You've been there before. You have been asked to implement a new system (say, electronic publishing or EDC) and you know you can't do it without validating the whole thing.
So, you will need to create three separate environments: Development, Test and Production and make sure that the master validation plan (MVP) gives proper attention to each.
You put together the budget and make sure that hardware and software are ordered to support all three environments. You then finalize the project plan, being very careful to assure that all of the disparate activities required to design, develop, test, validate and roll out the system are done in the most efficient way possible. Not an easy undertaking!
So, is there are better or easier way?
Yes. It's called Virtualization.
Virtualization is a complex field. For the purposes of this article, let's take the easy route and refer to a Wikipedia definition:
"In computing, virtualization is a broad term that refers to the abstraction of computer resources. One useful definition, from independent IT analyst firm Enterprise Management Associates, is 'a technique for hiding the physical characteristics of computing resources from the way in which other systems, applications, or end users interact with those resources. This includes making a single physical resource (such as a server, an operating system, an application, or storage device) appear to function as multiple logical resources; or it can include making multiple physical resources (such as storage devices or servers) appear as a single logical resource.' "
If you are still confused, let me give the example that could make validation a lot easier and also much less expensive. Instead of buying a server for development, another one for testing/training and yet another for production, just buy one server that can accommodate all three. How? By creating a "virtual" environment for each of these uses.
Here is a nice illustration of this concept from the TechEncyclopedia:
So, just make believe that each virtual machine shown above represents the development, test and production environments.
If set up properly, each user community will have the feeling that they are working on their very own server. More importantly, each environment will be logically separate and not allow "leakage" of data or interactions between the environments.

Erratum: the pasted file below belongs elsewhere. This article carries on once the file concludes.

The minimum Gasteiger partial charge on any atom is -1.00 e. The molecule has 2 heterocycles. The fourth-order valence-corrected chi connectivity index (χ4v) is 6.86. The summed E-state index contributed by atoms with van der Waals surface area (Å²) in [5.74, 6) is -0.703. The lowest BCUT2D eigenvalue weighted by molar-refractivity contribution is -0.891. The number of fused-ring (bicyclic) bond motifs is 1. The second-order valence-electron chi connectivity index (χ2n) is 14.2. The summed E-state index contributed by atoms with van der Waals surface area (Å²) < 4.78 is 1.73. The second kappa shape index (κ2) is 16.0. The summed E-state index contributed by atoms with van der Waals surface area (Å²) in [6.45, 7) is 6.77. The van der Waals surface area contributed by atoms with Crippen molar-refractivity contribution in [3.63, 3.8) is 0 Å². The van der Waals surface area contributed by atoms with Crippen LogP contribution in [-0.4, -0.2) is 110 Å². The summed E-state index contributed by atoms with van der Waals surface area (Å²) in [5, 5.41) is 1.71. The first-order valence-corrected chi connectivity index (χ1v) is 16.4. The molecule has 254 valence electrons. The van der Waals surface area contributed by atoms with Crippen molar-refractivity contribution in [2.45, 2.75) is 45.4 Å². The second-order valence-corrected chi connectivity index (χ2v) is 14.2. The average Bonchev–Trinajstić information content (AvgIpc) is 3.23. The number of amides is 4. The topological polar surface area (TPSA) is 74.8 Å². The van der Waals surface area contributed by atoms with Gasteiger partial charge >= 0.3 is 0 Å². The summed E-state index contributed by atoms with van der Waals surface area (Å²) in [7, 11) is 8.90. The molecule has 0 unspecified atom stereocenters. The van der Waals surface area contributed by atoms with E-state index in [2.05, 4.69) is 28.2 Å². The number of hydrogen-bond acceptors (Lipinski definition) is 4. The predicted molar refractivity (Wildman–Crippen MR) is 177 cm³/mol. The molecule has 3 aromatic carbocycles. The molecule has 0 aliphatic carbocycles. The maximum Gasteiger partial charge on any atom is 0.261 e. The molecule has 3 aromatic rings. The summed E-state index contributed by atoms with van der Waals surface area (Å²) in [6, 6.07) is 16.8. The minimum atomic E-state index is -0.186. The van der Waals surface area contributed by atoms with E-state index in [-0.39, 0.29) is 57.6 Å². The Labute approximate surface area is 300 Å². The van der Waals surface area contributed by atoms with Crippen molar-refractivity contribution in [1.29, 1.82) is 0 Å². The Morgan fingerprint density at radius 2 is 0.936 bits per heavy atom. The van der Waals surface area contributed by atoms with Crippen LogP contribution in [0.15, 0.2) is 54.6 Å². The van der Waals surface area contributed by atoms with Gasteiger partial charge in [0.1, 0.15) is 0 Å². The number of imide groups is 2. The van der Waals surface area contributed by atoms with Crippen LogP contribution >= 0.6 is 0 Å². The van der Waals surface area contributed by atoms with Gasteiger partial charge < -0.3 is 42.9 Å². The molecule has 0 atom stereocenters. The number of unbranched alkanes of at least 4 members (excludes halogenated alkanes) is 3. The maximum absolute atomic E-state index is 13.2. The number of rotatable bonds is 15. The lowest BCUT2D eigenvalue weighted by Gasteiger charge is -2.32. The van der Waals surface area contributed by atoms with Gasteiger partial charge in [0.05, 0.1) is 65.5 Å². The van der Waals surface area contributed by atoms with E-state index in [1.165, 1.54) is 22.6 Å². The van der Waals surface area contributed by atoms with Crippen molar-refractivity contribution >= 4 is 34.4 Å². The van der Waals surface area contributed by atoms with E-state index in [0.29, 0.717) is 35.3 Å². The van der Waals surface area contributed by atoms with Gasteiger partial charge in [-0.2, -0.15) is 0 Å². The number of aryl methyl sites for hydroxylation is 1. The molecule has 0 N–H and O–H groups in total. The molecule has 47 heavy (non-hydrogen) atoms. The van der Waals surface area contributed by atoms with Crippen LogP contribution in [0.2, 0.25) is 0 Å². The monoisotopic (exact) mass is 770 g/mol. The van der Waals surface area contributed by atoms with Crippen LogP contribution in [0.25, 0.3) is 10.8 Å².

As you can imagine, there are many advantages in using virtualization during development and also during production. Some of these are:
- Lower hardware and software costs
- Lower environment maintenance costs and effort
- Simplified project planning and execution
- Simplified project logistics and reduction of dependencies
- More accurate and repeatable stress testing results
Of course, there are also some issues to consider:
- Getting the IT organization to commit to supporting virtualization
- Getting the QA organization to accept virtual machines in a setting requiring validation
- Dealing with a potential performance hit
- Properly handling software licensing issues in a virtualized environment
On the provider front, there are many vendors to consider including big players like IBM, HP, Microsoft, Sun Microsystems and VMware. It is also good to consider some newer and smaller players like SWSoft, Virtual Iron Software, Surgient and Trigence.
Surgient, for example, offers solutions that further accelerate the software testing cycle and facilitate staff training as well.
For further information on virtualization, see this recent article in Information Week.
Think about the virtualization alternative when planning your next large application implementation.